Bombay High Court State Of Maharashtra vs Vijay Pandurang Pawar on 20 January, 2005Equivalent citations: II (2005) DMC 739 Author: V Kanade Bench: V Kanade
V.M. Kanade, J.
1. The State has filed this appeal challenging the judgment and order passed by the Additional Sessions Judge, Pune, in Sessions Case No. 76 of 1991. By the said judgment and order dated 29.8.1991, the Additional Sessions Judge, Pune, was pleased to acquit the accused-appellant herein of the offences punishable under Sections 306 and 498A of the Indian Penal Code.
2. The prosecution case in brief is that deceased Sushma married the appellant-accused on 22.3.1990 at Pune. The appellant-accused was a resident of Jategaon and after marriage Sushma went to reside with her husband at their house at Jategaon. The prosecution case is that at the time of marriage, the appellant-accused was working in Bharat Forge Co. Prosecution case is that 2 months after marriage, Sushma informed her parents that her husband used to suspect her fidelity and used to beat and assault her. Prosecution case further is that thereafter parents of the deceased Sushma went to the house of the accused and informed about the ill-treatment by the accused to his father and uncle. Thereafter, according to the prosecution, accused and Sushma started residing at the house of parents of Sushma at Swargate, Pune. Thereafter, the appellant rented a room at Vadgaon Sheri and appellant and Sushma started residing there. Prosecution case is that the appellant continued to suspect his wife’s fidelity and used to beat her. Prosecution case further is that on 15.9.1990 at about 8.30 to 9.00 p.m. there was a quarrel between the husband and wife, as usual, appellant-accused was alleging that Sushma had illicit relation with others. Thereafter, at about 11 p.m., being sick and tired due to the constant harassment, Sushma poured kerosene on her person and set herself on fire. After hearing cries of Sushma, her neighbour Vithabai went to her house, called the landlord who, along with appellant-accused took Sushma to the hospital in a rickshaw. Statement of Sushma was recorded and she expired on the same day at about 4.20 a.m. A complaint was lodged at Yervada Police Station and an offence was registered under Sections 306 and 498A of the Indian Penal Code. Accused was arrested and charge-sheet was filed against him. Charge was framed against the accused. He pleaded not guilty to the said charge. The prosecution examined 8 witnesses. The Trial Court after appreciating the evidence on record came to the conclusion that the prosecution had failed to prove the offence against the accused beyond reasonable doubt and acquitted the accused of the offences with which he was charged.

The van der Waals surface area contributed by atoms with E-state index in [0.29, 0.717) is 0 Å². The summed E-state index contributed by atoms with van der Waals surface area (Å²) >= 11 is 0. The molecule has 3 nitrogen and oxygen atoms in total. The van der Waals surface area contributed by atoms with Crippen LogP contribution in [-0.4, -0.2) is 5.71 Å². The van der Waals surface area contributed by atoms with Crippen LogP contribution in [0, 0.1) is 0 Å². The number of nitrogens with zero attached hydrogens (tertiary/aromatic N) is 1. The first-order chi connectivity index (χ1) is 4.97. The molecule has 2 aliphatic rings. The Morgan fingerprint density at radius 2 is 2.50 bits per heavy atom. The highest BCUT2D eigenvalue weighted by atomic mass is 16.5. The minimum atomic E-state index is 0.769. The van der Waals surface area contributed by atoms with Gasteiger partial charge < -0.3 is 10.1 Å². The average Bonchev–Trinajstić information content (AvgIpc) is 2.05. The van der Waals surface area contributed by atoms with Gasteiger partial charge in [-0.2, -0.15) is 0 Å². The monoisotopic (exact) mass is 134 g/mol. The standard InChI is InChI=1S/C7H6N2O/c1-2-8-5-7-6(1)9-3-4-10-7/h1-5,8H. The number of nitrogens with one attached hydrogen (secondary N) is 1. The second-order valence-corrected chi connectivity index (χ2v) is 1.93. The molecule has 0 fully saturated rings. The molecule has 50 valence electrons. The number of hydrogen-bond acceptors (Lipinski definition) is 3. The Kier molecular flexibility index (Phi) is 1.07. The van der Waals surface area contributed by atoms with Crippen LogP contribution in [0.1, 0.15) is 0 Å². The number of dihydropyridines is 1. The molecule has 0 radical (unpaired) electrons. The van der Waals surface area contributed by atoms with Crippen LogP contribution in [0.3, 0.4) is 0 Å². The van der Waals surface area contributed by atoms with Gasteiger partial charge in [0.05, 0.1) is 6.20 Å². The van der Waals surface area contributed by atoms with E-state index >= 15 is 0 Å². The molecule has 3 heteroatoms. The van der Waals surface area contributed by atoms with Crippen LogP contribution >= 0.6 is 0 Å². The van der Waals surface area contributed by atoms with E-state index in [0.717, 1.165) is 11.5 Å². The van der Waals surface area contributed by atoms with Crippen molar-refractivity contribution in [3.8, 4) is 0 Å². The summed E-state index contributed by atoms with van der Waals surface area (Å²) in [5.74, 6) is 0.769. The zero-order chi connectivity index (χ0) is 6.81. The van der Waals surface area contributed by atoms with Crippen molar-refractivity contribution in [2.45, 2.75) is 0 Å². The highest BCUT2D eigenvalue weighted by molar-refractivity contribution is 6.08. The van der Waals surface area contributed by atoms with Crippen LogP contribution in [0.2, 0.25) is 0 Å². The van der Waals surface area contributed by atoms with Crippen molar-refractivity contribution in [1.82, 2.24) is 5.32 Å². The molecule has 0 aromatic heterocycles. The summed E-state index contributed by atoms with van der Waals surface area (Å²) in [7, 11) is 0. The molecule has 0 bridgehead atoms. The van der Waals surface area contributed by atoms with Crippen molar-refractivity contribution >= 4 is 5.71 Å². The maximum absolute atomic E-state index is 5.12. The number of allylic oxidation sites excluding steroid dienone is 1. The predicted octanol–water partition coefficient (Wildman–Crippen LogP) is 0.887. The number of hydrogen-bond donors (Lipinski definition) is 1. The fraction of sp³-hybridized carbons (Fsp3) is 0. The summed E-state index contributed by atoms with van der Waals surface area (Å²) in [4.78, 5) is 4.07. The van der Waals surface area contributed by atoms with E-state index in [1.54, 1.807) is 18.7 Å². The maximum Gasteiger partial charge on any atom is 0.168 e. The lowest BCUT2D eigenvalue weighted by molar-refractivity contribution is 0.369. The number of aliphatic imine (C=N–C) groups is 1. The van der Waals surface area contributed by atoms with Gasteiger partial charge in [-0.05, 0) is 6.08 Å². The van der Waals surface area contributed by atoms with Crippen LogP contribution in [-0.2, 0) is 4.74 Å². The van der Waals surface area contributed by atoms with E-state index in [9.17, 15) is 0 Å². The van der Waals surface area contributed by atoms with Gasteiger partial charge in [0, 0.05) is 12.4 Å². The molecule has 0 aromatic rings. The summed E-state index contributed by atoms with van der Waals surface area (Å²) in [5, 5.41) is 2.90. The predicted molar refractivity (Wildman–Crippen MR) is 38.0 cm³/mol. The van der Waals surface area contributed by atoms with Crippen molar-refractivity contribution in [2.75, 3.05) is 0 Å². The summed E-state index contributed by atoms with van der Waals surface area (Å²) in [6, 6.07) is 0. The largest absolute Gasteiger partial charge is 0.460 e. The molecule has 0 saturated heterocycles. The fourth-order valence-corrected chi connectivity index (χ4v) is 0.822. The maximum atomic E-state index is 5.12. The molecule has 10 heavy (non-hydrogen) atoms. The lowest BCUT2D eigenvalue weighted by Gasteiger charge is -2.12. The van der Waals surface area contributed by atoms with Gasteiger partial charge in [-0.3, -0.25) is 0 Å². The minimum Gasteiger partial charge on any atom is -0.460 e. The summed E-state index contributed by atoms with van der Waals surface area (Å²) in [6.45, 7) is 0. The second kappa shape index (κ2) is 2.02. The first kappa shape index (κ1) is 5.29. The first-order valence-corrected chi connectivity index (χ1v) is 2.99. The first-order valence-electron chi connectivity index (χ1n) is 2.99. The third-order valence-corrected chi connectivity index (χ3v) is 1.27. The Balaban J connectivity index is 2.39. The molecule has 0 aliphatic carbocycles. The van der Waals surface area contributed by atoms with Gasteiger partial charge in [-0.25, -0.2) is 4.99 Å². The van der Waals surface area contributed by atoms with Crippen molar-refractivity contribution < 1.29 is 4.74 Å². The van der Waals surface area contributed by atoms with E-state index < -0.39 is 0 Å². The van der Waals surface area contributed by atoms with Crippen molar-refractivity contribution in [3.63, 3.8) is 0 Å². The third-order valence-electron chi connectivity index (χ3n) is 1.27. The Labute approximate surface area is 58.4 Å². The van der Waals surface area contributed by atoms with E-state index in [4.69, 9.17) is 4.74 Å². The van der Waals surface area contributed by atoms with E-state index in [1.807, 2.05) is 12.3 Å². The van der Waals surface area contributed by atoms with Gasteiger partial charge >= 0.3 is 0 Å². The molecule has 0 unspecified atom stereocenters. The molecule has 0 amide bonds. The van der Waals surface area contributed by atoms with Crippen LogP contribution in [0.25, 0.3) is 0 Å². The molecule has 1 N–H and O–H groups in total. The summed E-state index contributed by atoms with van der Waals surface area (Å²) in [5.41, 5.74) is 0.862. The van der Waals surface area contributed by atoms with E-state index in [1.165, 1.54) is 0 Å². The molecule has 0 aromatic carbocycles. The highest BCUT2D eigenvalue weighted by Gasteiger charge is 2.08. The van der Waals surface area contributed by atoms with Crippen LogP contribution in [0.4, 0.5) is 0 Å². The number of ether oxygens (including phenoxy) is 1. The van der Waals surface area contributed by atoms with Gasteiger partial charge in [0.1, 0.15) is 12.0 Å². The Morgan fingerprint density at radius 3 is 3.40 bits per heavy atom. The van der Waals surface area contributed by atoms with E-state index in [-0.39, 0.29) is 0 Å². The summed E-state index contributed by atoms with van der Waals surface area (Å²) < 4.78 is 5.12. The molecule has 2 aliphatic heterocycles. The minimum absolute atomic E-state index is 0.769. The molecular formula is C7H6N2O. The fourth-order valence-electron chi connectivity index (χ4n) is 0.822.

3. I have heard learned A.P.P. for the State and learned Counsel appearing on behalf of the respondent-accused. The learned A.P.P. has taken me through the judgment and order of the Trial Court and also oral evidence of the witnesses examined by the prosecution. Learned A.P.P. submits that the deceased Sushma had made a statement before her death in which she has stated that she had committed the said act on account of her harassment by her husband. He submitted that the said dying declaration ought to have been relied upon by the Trial Court. He has submitted that statements of other witnesses corroborated the dying declaration. He submitted that witnesses examined by the prosecution corroborated the story of ill-treatment and harassment by the accused to the deceased. He submitted that all these witnesses had stated that the accused used to suspect her character and used to beat her. He further submitted that the Trial Court had erred in discarding the dying declaration. He submitted that P.W. 5-Jayant Khomane was Special Judicial Magistrate, in whose presence dying declaration was recorded. This witness has stated that at the time of recording the dying declaration, doctor was present and his endorsement was obtained on the dying declaration. He submitted that doctor was examined by the prosecution. He also submitted that the Doctor had made an endorsement on the said dying declaration in his own handwriting. Learned A.P.P. further submitted that the accused was subjecting his wife-Sushma to cruelty and because of the said conduct of the accused, his wife had no other option but to commit suicide. He submitted that since Sushma died within 6 months from the date of her marriage, presumption was required to be drawn under Section 113A of the Indian Evidence Act.